F. asiaticum strain GJ33 collected from Jiangsu province, China was used as a wild-type strain in this study. The wild-type strain and the resulting transformants were grown on potato dextrose agar (PDA; 200 g potato, 20 g dextrose, 20 g agar and 1 l water), complete medium (CM; 1% glucose, 0.2% peptone, 0.1% yeast extract, 0.1% casamino acids, nitrate salts, trace elements, 0.01% vitamins and 1 l water, pH 6.5), minimal medium (MM; 10 mM K2HPO4, 10 mM KH2PO4, 4 mM (NH4)2SO4, 2.5 mM NaCl, 2 mM MgSO4, 0.45 mM CaCl2, 9 mM FeSO4, 10 mM glucose and 1 l water, pH 6.9), or wheat-head medium (200 g grounded fresh wheat heads and 20 g agar in 1 l water) for mycelial growth tests, and in carboxymethyl cellulose liquid medium (CMC; 15 g carboxymethyl cellulose, 1 g yeast extract, 0.5 g MgSO4, 1 g NH4NO3, 1 g KH2PO4 and 1 l water), or mung bean agar (MBA; 40 g mung beans boiled in 1 l water for 20 min, and then filtered through cheesecloth, 20 g agar) for sporulation tests.

Sequence analyse of FaTBCA gene from F. asiaticum

Based on the sequence of TBCA (FGSG_00510.3) gene in F. graminearum, one pair of primers A1 + A2 (Additional file 1) was designated to amplify FaTBCA from GJ33 DNA. PCR amplifications were purified, cloned, and sequenced. The sequence of FaTBCA was deposited in GenBank under accession number KM116518. On the basis of deduced amino acid sequences of FaTBCA and its orthologues, the phylogenetic tree was generated by the neighbor-joining method with 1000 bootstrap replicates using the Mega 4.1 software [25].

Yeast complementation assays

Full-length cDNA of FaTBCA was amplified using primer pair A3 + A4 listed in Additional file 1. PCR product was digested with appropriate enzymes and cloned into the pYES2 vector (Invitrogen Co., CA, USA), and transformed into the corresponding yeast mutant. Yeast transformants were then selected on synthetic medium lacking uracil. Additionally, the wild-type strain BY4741 and the mutant transformed with an empty pYES2 vector were used as controls. For complementation assays, the yeast transformants were grown at 30°C on YPRG medium (1% yeast extract, 2% bactopeptone, 2% galactose) supplied with 0.48% (v/v) HCl. The experiments were repeated three times independently. There are four replicates for each experiment.

Construction of gene deletion and complemented strains

FaTBCA deletion vector pBS-FaTBCA-Del was constructed by inserting two flanking sequences of FaTBCA into left and right sides of HPH (hygromycin resistance gene) in the pBS-HPH1 vector [26]. Briefly, by using primer pair A5 + A6 (Additional file 1), a 477 bp upstream flanking sequence of FaTBCA was amplified from GJ33 genomic DNA, and was inserted into XhoI-SalI sites of the pBS-HPH1 vector to generate a plasmid pBS-FaTBCA-Up. Subsequently, a 417 bp downstream flanking sequence of FaTBCA amplified from GJ33 genomic DNA using the primers A7 + A8 (Additional file 1) was inserted into HindIII-BamHI sites of the pBS-FaTBCA-Up vector to generate a plasmid pBS-FaTBCA-Del. Finally, the 2394 bp fragment containing FaTBCA-upstream-HPH-FaTBCA-downstream cassette was obtained by PCR amplification with primer pair A5 + A8 from the pBS-FaTBCA-Del. The resultant PCR product was purified and used for protoplast transformation. The PEG-mediated protoplast fungal transformation was performed as described previously [27]. For selective growth of transformants, PDA medium supplemented with hygromycin (100 mg l−1) were used.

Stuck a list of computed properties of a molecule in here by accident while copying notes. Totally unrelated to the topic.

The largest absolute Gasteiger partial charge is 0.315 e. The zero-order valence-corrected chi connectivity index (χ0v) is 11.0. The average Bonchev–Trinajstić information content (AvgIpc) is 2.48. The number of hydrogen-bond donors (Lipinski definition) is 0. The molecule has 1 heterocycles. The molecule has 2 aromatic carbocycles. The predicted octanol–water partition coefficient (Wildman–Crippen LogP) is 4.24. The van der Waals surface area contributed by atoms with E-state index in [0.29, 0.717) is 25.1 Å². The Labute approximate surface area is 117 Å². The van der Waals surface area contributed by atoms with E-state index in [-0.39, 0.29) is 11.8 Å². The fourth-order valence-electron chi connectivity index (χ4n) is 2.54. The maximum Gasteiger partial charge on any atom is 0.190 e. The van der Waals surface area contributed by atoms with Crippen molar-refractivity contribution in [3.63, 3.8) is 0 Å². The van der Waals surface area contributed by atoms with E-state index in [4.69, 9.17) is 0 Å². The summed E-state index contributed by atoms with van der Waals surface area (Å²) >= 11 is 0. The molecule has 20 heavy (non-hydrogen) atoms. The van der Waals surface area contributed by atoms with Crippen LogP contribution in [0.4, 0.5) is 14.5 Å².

To confirm that the phenotype of FaTBCA deletion mutant is due to disruption of the gene, genetic complementation was performed. The FaTBCA complement plasmid pCA-FaTBCA-Com was constructed using the backbone of pCAMBIA1300. First, a XhoI-KpnI neo cassette containing a trpC promoter was amplified from plasmid pBS-RP-Red-A8-NEO [28] with primers Neo-F + Neo-R (Additional file 1), and cloned into the XhoI-KpnI site of pCAMBIA1300 to create plasmid pCA-neo. Then, a 1862 bp of full length FaTBCA gene including 1437 bp promoter region was amplified using primer pair A11 + A12 (Additional file 1) from genomic DNA of the wild-type GJ33, and subsequently cloned into the KpnI-XbaI sites of pCAMBIA1300 to generate the complement plasmid pCA-FaTBCA-Com. Transformation of ΔFaTBCA-3 with the full-length FaTBCA was conducted as described above except that geneticin (100 mg l−1) was used as a selection agent. After single spore isolation, all of the mutants generated in this study were preserved in 15% glycerol at −80°C.

Microscopic examinations of hyphal and conidial morphology

Hyphal growth of each strain was tested on PDA, CM, MM and wheat-head media at 25°C for 3 days. The experiment was repeated three times, and each with two replicates. Hyphal morphology was examined under a Nikon ECLIPSE Ni-U microscope (Nikon Co., Tokyo, Japan) from mycelia that were incubated in potato dextrose broth (PDB; 200 g potato, 20 g dextrose and 1 l water) at 25°C for 1 day using a shaker then transferred to static incubation at 4, 10 and 25°C for 1 day or 3 days. Furthermore, nucleus of hyphae were examined under the same microscope after staining with 4',6-diamidino-2-phenylindole (DAPI), as described previously [29]. The experiments were repeated three times independently. A total of 150 hyphae were examined for each strain.

For conidiation assays, two methods were used. One method used was to count spores produced in CMC liquid media, using fresh mycelia (50 mg) of each strain taken from the edge of a 3-day-old colony to inoculate 100 ml of CMC liquid media. The flasks were incubated at 25°C for 5 days in a shaker (180 rpm). The other method used was to count spores produced on MBA, using 2 μl of a 1*106 ml−1 spore suspension to inoculate a MBA plate. After one week of incubation, two ml of water was added to the plate and spread over the mycelium to collect spores. The amount of conidia was counted with a hemacytometer. The experiments were repeated three times independently. There are three replicates for each experiment.